HANYA: A journal for activists No: 1 August 2002
A Summary of the
New Partnership
For Africa’s
By Saliem Patel and Leon Pretorius *
ver the last few months the media has been
dominated by developments around the
New Partnership for Africa’s Development
(Nepad). Led by South Africa, African heads of
states have gone on an intense publicity campaign
to sell Nepad, fi rst to western governments and
multilateral institutions, and belatedly to the
African public. On the other hand, civil society
organisations, human rights activists and anti-
globalisation campaigners have criticised the plan.
But what is Nepad, and how did it come about.
How Did Nepad Come About.
Nepad is the renaming of the New African Initiative
in Abuja (November 2001). The New African
Initiative (NAI) is a merger of the Millenium Africa
Recovery Plan (MAP)’ and the ‘OMEGA PLAN’ for
continental economic recovery – symbolizing the
merger between Anglophone (English speaking)
and Francophone (French speaking) Africa.
The Omega Plan
Senegal’s president, Abdoulaye Wade, developed
the Omega Plan following a discussion at the OAU
summit in Lome in September 2000. At this summit
African heads of states argued that globalisation
was not reaping the expected rewards for Africa.
The prime objective of Omega was to ensure that
Africa catches up with developed countries. This,
according to Wade, should occur through a long-
term injection of foreign capital into four particular
areas - infrastructure, education, health and
agriculture – which would make Africa attractive
to foreign investors. Wade suggested capital for this
project should come from multilateral and private
fi nancial institutions, and should be interest free
for fi fty years. He recommended that two-thirds of
the fi nance be awarded to companies coming from
developed countries and one-third to companies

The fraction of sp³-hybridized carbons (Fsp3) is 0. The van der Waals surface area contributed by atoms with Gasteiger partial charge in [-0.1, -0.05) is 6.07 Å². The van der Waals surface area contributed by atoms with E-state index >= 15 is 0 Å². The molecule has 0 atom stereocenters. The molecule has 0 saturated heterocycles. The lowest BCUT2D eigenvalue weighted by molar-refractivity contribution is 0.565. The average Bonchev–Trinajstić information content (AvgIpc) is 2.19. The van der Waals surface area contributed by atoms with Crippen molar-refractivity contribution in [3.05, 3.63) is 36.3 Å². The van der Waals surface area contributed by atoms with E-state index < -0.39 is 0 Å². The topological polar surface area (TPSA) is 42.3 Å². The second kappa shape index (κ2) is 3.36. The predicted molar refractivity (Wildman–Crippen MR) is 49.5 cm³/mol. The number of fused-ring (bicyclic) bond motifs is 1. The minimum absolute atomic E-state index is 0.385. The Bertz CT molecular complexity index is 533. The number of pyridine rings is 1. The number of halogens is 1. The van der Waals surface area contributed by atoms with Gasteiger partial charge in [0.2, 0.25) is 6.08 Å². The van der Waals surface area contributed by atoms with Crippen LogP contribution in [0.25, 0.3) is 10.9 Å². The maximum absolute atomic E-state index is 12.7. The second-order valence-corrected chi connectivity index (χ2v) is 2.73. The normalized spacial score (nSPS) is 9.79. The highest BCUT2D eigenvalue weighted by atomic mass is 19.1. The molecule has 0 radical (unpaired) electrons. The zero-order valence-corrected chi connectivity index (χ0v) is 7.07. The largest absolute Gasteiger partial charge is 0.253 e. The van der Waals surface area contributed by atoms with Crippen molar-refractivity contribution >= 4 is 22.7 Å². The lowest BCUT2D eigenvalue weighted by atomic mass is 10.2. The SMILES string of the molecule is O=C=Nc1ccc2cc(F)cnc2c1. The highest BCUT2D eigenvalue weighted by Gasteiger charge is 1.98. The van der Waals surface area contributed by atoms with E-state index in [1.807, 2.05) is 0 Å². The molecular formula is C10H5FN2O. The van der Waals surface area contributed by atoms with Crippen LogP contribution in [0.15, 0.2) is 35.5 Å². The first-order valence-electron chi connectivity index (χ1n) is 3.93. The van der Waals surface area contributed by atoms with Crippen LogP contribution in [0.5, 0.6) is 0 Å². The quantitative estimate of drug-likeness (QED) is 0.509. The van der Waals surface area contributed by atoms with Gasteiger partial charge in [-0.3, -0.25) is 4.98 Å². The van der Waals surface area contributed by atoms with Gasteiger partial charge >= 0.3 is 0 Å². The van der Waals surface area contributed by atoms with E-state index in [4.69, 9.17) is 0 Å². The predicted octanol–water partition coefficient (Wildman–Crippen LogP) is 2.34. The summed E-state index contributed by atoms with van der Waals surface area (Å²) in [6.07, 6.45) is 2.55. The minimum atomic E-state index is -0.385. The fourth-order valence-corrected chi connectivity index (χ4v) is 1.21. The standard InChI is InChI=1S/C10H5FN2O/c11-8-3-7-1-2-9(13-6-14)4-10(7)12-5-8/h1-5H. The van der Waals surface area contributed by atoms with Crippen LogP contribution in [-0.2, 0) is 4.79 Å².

based in Africa involved in the four sectors outlined.
The Millennium Africa Plan
The MAP was drawn up by a team of African
and international economists under the auspices
of a six–member steering committee headed
by Prof. Wiseman Nkuhlu from South Africa.
Algeria, Nigeria and South Africa each sent two
representatives to this committee. The aim of MAP
was to further integrate Africa into the global
economy, to reduce the outfl ow of capital and
increase its infl ow. It also sought the reduction
of debt and the increase of development aid.
President Mbeki and South African ministers
sought support for MAP from the governments of
major industrialised countries and the multilateral
institutions. These countries included the United
States, Britain, Germany, Sweden, Norway,
Denmark and others. The plan is also supported
by international organizations like the World Bank
and International Monetary Fund. President Mbeki
and members of the government have since been
involved in a campaign to build support for Nepad
among leading governments and multilateral
institutions. In 2001 the Omega plan and the MAP
were merged to produce the New Africa Initiative,
which was adopted by African heads of state in